Finding Your Own Passion

When I was young, I wanted to be a teacher. I had a desk that I set up in my room and pretended that I was teaching my dolls. When I got into high school, I wanted to be a psychologist. The way people think and how people learn has been a subject of great interest to me for most of my young adult and adult life.

When I was 18, I got married and then got pregnant. My dreams of studying psychology at the University of Chicago shattered as I worked at Chick-fil-A, first as counter help, then as a shift manager, and finally as a marketing director. I hated marketing. It was challenging, so it held my interest, but I had no idea what I was doing and I was learning as I went. When bringing in new customers is your job and you have no idea how to do it, things can get pretty frustrating pretty fast. Not to mention the fact that I was a shift manager and the marketing director at the same time – I had to do most of my marketing job at home, off the clock.

When I gave birth to my second child, I said good-bye to the fast food industry. I had begun thinking about going back to school and majoring in education. I got a job working in child care (admittedly, it was a job of convenience at the time), and quickly discovered that I loved it. Although I didn’t realize it at the time, the job fit in nicely with my passions of education and psychology. Years – and hundreds of hours of research – later, I am realizing that I have landed in my passion and am doing everything I can to learn about the field and the psychology of learning, creativity, motivation, and other aspects of education.

Recalling the story of how I landed in my passion makes me realize that discovering and acting on your passion is sometimes not easy. I got lucky in that my job of convenience turned out to be the path to my true passion. Some people are not that lucky. Some people end up on a path simply because they are good at something. Sir Ken Robinson talks about a woman who started out as a concert pianist. She has dinner with a conductor one night, who points out to her that he can tell that she does not enjoy being a concert pianist. She realizes that her true passion is literature and she becomes a book editor. Other people that I know are doing what they are doing simply because the circumstances of their lives called for swift action – a job of convenience, like my initial job in child care.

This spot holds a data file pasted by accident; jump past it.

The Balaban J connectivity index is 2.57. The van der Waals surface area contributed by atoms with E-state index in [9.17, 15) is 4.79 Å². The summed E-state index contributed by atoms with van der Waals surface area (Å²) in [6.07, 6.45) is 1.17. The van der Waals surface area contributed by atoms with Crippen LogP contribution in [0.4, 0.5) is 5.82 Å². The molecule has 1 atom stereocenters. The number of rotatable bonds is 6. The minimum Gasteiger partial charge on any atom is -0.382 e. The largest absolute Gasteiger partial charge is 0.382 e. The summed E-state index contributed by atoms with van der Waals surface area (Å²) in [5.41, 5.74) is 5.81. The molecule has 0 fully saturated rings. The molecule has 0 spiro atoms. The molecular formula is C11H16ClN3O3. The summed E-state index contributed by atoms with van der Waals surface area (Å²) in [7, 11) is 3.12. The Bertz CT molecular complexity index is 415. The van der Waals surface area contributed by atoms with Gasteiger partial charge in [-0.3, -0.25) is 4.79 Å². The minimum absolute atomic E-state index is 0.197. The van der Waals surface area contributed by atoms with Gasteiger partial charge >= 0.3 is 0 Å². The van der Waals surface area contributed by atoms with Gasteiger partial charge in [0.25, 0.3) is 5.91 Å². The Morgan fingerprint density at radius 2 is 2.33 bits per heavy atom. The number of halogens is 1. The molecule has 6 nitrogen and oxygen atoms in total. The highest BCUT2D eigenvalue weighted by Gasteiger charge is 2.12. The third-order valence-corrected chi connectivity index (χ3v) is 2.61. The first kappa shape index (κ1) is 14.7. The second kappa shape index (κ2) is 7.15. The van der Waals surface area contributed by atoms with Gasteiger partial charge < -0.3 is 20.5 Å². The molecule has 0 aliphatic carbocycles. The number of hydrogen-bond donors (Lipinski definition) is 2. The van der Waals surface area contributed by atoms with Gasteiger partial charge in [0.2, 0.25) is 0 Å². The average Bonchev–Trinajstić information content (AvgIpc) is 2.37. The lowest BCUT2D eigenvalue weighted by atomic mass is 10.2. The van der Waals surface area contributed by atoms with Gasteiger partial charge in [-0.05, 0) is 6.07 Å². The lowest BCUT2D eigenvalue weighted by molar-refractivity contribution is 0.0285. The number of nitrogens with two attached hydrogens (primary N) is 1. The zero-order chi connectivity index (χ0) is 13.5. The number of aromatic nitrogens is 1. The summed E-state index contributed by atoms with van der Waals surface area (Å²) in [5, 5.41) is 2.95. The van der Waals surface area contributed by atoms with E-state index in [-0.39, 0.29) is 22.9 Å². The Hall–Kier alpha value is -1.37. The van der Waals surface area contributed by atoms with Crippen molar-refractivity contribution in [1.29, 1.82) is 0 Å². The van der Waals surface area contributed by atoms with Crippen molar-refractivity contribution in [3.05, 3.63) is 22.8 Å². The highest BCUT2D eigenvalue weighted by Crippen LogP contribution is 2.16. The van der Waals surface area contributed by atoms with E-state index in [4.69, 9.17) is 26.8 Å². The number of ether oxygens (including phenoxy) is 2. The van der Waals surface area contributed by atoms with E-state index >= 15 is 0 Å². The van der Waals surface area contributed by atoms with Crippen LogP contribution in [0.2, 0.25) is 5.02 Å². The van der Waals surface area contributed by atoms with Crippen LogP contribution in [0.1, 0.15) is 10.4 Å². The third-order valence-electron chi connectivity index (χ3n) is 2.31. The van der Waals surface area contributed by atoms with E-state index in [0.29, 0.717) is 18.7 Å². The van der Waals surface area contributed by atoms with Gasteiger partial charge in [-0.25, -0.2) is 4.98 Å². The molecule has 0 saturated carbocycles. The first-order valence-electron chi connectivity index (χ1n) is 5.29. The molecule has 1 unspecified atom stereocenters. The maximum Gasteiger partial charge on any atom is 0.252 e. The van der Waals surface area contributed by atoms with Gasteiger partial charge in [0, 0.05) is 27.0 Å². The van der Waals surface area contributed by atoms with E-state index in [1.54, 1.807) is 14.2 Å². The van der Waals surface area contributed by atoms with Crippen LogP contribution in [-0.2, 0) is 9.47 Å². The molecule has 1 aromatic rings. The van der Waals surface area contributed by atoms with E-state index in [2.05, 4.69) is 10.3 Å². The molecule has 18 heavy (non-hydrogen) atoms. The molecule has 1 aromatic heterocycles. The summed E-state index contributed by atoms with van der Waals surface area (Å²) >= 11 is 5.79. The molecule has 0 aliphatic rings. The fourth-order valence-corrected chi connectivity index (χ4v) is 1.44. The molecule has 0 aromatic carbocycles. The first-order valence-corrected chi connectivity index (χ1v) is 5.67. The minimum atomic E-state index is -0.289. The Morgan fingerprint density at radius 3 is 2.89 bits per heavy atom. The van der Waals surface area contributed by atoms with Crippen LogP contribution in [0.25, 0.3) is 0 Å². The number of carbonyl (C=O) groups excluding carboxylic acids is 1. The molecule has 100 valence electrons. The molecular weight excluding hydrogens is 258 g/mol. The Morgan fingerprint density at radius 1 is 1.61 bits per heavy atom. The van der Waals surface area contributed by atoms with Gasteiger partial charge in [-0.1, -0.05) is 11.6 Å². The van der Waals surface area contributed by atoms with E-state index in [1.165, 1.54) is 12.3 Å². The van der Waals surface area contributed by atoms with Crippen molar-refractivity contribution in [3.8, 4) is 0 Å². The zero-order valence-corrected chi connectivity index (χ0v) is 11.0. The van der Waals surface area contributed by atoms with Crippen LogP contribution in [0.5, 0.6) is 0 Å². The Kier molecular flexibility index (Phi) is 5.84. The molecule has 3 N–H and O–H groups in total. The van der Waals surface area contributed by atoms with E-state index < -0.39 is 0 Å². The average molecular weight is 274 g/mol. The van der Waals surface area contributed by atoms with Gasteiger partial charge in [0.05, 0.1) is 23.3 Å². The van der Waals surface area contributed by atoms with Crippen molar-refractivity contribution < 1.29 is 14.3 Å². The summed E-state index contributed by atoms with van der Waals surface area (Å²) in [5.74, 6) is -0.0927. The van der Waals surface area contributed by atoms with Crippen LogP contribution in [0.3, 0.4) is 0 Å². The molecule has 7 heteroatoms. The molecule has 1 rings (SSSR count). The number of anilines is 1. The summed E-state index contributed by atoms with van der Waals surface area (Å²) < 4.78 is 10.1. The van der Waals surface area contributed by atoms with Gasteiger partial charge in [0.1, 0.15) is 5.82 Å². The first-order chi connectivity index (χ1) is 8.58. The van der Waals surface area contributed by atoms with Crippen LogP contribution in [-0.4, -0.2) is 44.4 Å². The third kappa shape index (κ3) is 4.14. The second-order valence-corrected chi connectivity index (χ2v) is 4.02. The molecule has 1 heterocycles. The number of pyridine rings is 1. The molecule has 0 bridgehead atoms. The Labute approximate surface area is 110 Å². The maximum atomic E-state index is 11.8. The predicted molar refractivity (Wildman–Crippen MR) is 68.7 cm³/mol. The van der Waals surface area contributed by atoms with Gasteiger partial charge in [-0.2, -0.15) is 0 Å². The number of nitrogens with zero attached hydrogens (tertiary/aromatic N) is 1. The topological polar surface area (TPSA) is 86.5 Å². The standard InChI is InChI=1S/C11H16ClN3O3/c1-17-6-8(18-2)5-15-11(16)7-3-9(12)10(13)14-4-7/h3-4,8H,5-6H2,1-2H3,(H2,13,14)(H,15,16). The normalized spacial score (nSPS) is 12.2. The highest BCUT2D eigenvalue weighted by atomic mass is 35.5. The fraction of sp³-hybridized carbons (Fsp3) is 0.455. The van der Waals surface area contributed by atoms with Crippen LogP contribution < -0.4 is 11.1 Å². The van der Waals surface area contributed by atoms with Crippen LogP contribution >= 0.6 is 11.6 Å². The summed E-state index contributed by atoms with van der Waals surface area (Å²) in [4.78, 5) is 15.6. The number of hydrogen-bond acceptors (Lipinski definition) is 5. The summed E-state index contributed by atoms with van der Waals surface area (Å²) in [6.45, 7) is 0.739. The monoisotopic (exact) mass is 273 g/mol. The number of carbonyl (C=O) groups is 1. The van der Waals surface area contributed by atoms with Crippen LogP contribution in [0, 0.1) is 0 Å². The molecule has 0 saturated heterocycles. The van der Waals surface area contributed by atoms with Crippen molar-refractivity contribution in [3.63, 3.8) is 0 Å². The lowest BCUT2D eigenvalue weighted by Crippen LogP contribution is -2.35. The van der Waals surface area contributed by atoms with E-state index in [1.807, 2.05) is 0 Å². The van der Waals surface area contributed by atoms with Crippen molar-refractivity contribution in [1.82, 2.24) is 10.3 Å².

I haven’t talked to too many people about what their passion is, if they are doing their passion, or if they are going to be involved in their passion in the future. It would probably lead to many interesting conversations. Maybe instead of talking about reading and reviewing a book that I already know I probably won’t finish, I should talk to people about their passions. I am looking forward to having the opportunity of doing that during the workshop, although I know that for some people the process of discovering their passion is a deep and personal one. When I went through the process of discovering my passion for the classroom, it took me a week of deep soul searching, and I haven’t shared the results of that process with anyone. My hope is that I can share my process with others and they can use it to discover what they are passionate about in the classroom, and it can inspire them as it inspired me. My hope is that it makes a difference.